Monthly Archives: April 2014

Hot Cross Buns

I’ve always been put off making Hot Cross Buns because of the crosses.  I am fairly confident with buns now – I do a pretty good Chelsea Bun, with an enriched sourdough, and am quite adventurous in fillings and spices – so thought it was time to add a bit of piping to my baking.

Chelsea Buns, baked in square and round tins, with a little extra!

Chelsea Buns, baked in square and round tins, with a little extra!

I thought I would use some Very Strong White with some Strong White and a mix of sourdough starter and instant yeast to generate the dough and give it a bit more flavour; and I soaked the dried ingredients in tea and spices overnight before mixing them in.  The crosses were made with a mix of gram and plain white flour, mixed with an equal weight of water, and piped using a piping syringe.

Overall, they were … OK.  I think a higher protein content on the flours would help and a richer dough, with more butter and two eggs instead of one.

Hot Cross Buns - batch 1 cooling and batch 3 waiting (batch 2 is in the oven!)

Hot Cross Buns – batch 1 cooling and batch 3 waiting (batch 2 is in the oven!)

Experiments with a lump of dough

I often tell people about the flexibility of sourdough and the longevity of a piece of dough.  So I thought I would see what I could do when I ended up with too much milk in the house.

I made a simple sourdough starter, but with milk instead of water.  I had seen a recipe for a Cypriot flatbread, where yoghurt and milk are used in the dough, and an ellipse of dough is folded over some grated haloumi cheese and fresh mint and fried; so I took some of the dough, added yoghurt and made the flatbreads.  They were quite good.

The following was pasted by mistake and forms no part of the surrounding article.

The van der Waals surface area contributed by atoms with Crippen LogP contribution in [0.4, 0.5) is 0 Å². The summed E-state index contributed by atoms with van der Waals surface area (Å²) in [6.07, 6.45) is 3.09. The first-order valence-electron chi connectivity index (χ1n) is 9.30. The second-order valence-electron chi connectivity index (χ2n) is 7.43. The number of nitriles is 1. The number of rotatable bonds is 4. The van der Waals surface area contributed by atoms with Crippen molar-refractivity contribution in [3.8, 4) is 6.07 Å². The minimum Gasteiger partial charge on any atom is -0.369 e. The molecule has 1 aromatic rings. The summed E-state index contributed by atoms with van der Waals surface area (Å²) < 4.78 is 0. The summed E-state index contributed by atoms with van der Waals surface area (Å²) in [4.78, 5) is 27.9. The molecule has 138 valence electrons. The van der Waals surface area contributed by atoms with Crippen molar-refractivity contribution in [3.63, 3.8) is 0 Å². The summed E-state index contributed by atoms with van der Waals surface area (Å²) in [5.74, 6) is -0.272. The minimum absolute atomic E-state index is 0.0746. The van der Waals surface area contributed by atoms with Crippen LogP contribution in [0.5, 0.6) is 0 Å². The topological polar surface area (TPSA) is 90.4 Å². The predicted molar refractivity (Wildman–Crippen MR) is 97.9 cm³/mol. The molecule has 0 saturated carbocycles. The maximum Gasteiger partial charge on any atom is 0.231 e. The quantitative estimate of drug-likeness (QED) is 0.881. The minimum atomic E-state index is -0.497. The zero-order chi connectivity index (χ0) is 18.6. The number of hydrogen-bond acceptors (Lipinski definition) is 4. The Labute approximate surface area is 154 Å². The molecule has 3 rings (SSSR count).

I added some flour and milk to the rest of the dough, tore off a lump and made a sourdough loaf.

With the rest, I added eggs, butter and flour, tore off a lump and made a tarte flambee, rolling it out into a tray-size flatbread and covering it with a mix of ricotta cheese and creme frais, which is topped with finely chopped onion, bacon and grated nutmeg.

With the remainder of the dough, I tore off a big lump, added sugar, milk and flour, and let it rest for a while before roling it out, brushing it with melted butter and spices, adding soaked currants, sultanas and glace cherries, rolling it up and cutting it into buns.  The dough is now four days old.

The next day, I bake the buns.  They are delicious.

Matured sourdough buns

Matured sourdough buns

The sourdough was wonderfully rich, soft and flavoursome.  An excellent bun.  So good, in fact, that by the time I remembered to photograph them, there were only these left!

There was a piece of enriched dough left, sans sugar, which I made again into the Cypriot flatbread.  This time, with the richer, softer dough, the flatbreads were spongier and were very tasty.